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Leafy spurge. Click the image for additional information about it.
Leafy spurge. Click the image for additional information about it.


Sheep Could Help Control Leafy Spurge

By Erin Kendrick-Peabody
January 21, 2004

Certain sheep that have a healthy appetite for leafy spurge may help control this aggressive perennial that has infested more than 5 million acres of U.S. rangeland, according to Agricultural Research Service scientists.

ARS animal geneticist Brent W. Woodward and rangeland scientist Steven S. Seefeldt, at the agency's U.S. Sheep Experiment Station in Dubois, Idaho, have teamed together to determine why some sheep seem to have a strong preference for leafy spurge. Is this taste for the plant--with its sticky, milky sap--in the animals' genes, or is the dietary inclination something that individual sheep learn through observation?

It's an important question to answer, because leafy spurge's spread across western rangelands has greatly reduced plant diversity and productivity.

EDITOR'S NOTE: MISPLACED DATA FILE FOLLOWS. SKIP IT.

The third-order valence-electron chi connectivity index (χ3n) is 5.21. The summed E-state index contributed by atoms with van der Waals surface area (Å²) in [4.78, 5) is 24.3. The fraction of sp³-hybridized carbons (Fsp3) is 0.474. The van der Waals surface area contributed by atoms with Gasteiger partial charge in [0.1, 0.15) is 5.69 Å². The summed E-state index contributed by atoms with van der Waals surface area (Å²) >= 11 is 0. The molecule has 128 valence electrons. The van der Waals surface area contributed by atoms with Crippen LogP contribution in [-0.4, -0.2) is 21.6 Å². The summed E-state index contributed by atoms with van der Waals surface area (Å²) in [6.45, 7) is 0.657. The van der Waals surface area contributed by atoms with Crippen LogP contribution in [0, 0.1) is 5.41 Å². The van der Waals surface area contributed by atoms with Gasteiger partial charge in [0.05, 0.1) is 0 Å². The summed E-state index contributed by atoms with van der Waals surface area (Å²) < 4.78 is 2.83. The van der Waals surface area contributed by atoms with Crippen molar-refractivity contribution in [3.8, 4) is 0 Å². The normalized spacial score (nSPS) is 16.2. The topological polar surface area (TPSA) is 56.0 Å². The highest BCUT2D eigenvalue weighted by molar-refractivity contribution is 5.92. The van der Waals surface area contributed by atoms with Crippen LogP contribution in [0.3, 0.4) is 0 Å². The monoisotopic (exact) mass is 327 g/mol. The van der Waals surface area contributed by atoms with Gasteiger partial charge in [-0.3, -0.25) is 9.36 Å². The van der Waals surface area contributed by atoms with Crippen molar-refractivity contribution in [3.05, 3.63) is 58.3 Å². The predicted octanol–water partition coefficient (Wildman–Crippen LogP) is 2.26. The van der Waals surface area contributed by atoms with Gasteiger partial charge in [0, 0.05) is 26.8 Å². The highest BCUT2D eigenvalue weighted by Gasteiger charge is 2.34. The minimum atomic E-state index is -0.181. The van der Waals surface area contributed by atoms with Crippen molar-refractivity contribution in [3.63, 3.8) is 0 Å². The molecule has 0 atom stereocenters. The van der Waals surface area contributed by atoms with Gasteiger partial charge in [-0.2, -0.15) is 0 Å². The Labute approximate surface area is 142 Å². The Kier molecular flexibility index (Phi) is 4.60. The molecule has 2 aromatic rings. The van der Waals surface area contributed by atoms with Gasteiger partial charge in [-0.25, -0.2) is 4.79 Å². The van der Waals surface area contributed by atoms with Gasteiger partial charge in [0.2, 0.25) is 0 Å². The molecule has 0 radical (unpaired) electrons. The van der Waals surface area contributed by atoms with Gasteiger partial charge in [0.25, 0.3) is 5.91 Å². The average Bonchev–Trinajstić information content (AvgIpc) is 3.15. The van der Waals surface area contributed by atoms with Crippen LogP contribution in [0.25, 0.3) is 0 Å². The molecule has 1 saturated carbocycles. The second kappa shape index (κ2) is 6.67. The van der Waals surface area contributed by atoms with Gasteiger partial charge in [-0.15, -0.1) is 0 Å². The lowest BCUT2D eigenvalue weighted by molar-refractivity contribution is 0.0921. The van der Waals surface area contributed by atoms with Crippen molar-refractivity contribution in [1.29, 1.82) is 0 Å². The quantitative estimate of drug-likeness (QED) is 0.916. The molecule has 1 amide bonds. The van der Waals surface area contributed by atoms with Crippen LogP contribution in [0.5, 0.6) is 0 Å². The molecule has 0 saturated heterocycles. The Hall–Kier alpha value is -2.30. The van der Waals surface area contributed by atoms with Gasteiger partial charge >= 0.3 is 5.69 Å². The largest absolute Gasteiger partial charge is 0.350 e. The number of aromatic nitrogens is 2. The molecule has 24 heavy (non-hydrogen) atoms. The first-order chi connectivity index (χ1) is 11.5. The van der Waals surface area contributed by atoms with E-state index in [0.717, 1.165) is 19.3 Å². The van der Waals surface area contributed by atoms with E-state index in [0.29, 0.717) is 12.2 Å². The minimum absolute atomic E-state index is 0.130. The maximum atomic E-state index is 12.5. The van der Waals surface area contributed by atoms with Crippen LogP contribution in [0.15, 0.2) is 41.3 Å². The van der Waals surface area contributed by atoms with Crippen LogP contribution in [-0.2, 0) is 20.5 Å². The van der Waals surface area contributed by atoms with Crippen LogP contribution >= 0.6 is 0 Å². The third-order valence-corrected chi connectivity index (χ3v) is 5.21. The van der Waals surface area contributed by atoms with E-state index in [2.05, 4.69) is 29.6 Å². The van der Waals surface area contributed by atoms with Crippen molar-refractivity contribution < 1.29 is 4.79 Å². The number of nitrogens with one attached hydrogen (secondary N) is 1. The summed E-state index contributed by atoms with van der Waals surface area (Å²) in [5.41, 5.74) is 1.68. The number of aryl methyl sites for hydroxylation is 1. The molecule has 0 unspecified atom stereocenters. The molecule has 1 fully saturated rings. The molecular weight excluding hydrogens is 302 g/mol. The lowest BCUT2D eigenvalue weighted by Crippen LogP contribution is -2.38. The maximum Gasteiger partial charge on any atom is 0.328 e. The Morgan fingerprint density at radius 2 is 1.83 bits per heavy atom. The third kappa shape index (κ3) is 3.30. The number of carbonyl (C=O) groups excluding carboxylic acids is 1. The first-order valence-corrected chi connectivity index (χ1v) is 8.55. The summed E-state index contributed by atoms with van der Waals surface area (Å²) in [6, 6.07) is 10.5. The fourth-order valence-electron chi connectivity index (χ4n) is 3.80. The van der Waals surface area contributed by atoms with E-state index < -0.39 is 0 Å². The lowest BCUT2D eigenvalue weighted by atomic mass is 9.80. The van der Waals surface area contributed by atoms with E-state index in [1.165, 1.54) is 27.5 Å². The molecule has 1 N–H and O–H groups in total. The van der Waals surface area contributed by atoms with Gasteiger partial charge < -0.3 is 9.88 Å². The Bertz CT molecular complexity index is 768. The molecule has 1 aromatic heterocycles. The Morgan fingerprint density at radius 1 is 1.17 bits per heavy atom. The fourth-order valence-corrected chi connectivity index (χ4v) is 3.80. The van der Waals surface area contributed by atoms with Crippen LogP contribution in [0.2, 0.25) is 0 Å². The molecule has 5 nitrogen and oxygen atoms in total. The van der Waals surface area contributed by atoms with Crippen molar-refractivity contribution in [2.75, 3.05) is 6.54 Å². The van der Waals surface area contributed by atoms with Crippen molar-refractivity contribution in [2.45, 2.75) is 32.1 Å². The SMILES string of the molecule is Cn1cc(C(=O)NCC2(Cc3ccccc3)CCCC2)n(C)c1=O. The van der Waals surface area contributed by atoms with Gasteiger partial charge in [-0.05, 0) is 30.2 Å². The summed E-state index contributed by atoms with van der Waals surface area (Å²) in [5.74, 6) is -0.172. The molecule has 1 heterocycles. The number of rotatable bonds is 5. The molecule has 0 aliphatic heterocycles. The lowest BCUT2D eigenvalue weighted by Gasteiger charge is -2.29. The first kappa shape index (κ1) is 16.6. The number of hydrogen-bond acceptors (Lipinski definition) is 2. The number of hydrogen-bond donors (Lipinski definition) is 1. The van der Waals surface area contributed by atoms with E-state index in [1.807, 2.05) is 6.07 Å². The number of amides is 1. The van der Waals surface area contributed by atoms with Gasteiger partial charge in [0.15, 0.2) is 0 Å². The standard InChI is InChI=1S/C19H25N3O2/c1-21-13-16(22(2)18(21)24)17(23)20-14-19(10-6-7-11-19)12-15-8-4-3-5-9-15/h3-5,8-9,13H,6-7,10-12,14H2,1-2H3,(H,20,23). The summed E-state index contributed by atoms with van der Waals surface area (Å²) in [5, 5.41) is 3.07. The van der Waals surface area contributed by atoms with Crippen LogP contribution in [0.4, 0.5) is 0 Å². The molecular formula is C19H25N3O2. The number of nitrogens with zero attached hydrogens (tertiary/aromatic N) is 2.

While cattle and horses generally avoid leafy spurge, some sheep will graze on it. Hoping to take advantage of this tendency, the ARS scientists have recently initiated studies to investigate those sheep's apparent appetite for leafy spurge and other plants with similar chemical profiles.

Finding a genetic component to sheep's preference for leafy spurge wouldn't be surprising, according to Woodward, since scientists are already finding that a genetic code is responsible for taste sensitivities in mammals, including humans.

The researchers' ultimate goal is to selectively breed sheep that will pass along, from generation to generation, an inclination to eat leafy spurge.

Seefeldt envisions employing spurge-loving sheep as biological control agents to graze on patches of the invasive plant.

Based on initial visual measurements--including the challenging task of conducting sheep bite counts--the scientists found that there are two different kinds of eaters. Some sheep consume leafy spurge readily, while others eat it only if forced, over time, because of lack of other forage.

ARS is the chief scientific research agency of the U.S. Department of Agriculture.